OK, I finally thought of a way to show you why your experiment is invalid. Take that helicopter up to, say, 50 feet. Hover it. Stand directly under it. Do you honestly think that you're going to feel that downward flow of air? For strictly Newtonian laws to be applied, the downward flow of air would have to constantly be pushing on the earth to maintain flight. It's not. Instead, it is the pressure differential created that is allowing the helicopter to stay aloft. The air pressure is lower above the blades than it is below the blades. That is all that Bernoulli's experiments showed. All your experiment showed was that a helicopter can't lift off if you bolt it to the surface it is sitting on... I coulda saved you a lot of time.
Nope - helicopter was bolted to plate, not to the box.
Also, air doesn't need to push on the earth to cause reaction in the object generating the air stream. Haven't you ever pointed a water hose, or an air hose, at nothing - and noticed that it pushes against your hand anyway?
Shakespeare said it best

Do you mean "Much ado about nothing" ?? Possibly. Well, probably is more like it. This thread is reminiscent of the Conveyor Belt Thread, except there IS a right answer...mine!
Old 07-15-2008, 07:59 PM
  #106  
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Default RE: Bernoulli vs Newton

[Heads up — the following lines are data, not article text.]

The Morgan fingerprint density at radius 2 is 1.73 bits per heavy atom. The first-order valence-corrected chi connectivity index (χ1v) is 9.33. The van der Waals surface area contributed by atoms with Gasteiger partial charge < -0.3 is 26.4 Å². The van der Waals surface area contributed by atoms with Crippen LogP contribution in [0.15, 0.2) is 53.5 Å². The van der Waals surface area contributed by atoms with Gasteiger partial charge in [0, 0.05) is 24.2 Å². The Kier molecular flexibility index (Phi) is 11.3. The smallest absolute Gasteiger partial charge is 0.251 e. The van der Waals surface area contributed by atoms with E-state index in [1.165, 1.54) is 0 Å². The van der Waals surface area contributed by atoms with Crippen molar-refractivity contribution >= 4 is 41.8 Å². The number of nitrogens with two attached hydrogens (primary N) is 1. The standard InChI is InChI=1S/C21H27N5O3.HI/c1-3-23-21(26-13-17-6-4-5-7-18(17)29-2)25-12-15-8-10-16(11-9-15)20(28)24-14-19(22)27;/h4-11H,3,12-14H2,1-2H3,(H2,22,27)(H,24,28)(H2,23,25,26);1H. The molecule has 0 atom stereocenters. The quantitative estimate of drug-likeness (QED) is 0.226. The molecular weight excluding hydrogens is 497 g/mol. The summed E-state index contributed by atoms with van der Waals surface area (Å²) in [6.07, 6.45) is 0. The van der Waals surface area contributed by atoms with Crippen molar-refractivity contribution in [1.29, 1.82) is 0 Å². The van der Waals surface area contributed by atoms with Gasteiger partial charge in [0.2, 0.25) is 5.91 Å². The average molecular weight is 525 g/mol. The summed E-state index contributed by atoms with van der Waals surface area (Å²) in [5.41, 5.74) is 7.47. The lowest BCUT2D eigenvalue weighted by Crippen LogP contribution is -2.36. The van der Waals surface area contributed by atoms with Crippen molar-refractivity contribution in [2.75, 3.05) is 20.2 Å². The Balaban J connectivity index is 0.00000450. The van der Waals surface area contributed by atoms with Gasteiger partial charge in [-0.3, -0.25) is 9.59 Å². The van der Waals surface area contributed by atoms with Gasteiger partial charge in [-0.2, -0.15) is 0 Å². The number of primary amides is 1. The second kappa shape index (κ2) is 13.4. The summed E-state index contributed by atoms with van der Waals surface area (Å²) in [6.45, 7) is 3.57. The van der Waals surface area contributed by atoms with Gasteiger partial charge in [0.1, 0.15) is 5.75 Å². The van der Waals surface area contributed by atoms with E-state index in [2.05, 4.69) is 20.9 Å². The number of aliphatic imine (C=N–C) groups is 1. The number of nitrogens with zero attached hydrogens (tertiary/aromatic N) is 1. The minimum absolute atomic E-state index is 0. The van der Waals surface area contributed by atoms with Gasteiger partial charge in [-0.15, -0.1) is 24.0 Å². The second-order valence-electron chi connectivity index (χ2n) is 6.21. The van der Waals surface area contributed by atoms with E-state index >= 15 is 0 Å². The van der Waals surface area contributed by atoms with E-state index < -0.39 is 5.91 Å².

ORIGINAL: victorzamora


ORIGINAL: dick Hanson


Shakespeare said it best

Do you mean "Much ado about nothing" ?? Possibly. Well, probably is more like it. This thread is reminiscent of the Conveyor Belt Thread, except there IS a right answer...mine!
Except I think Dick's venting at me, when he quotes the Bard. And he did it not once, but twice, he likes it so much.
Old 07-15-2008, 09:33 PM
  #107  
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Default RE: Bernoulli vs Newton

Vent?
no
just chiding
Old 07-15-2008, 10:00 PM
  #108  
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First quoting Shakespeare, now using words not used SINCE Shakespeare. I think Dick is showing his true age now!!!
Old 07-15-2008, 10:13 PM
  #109  
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Default RE: Bernoulli vs Newton


ORIGINAL: Tim Green


ORIGINAL: mjfrederick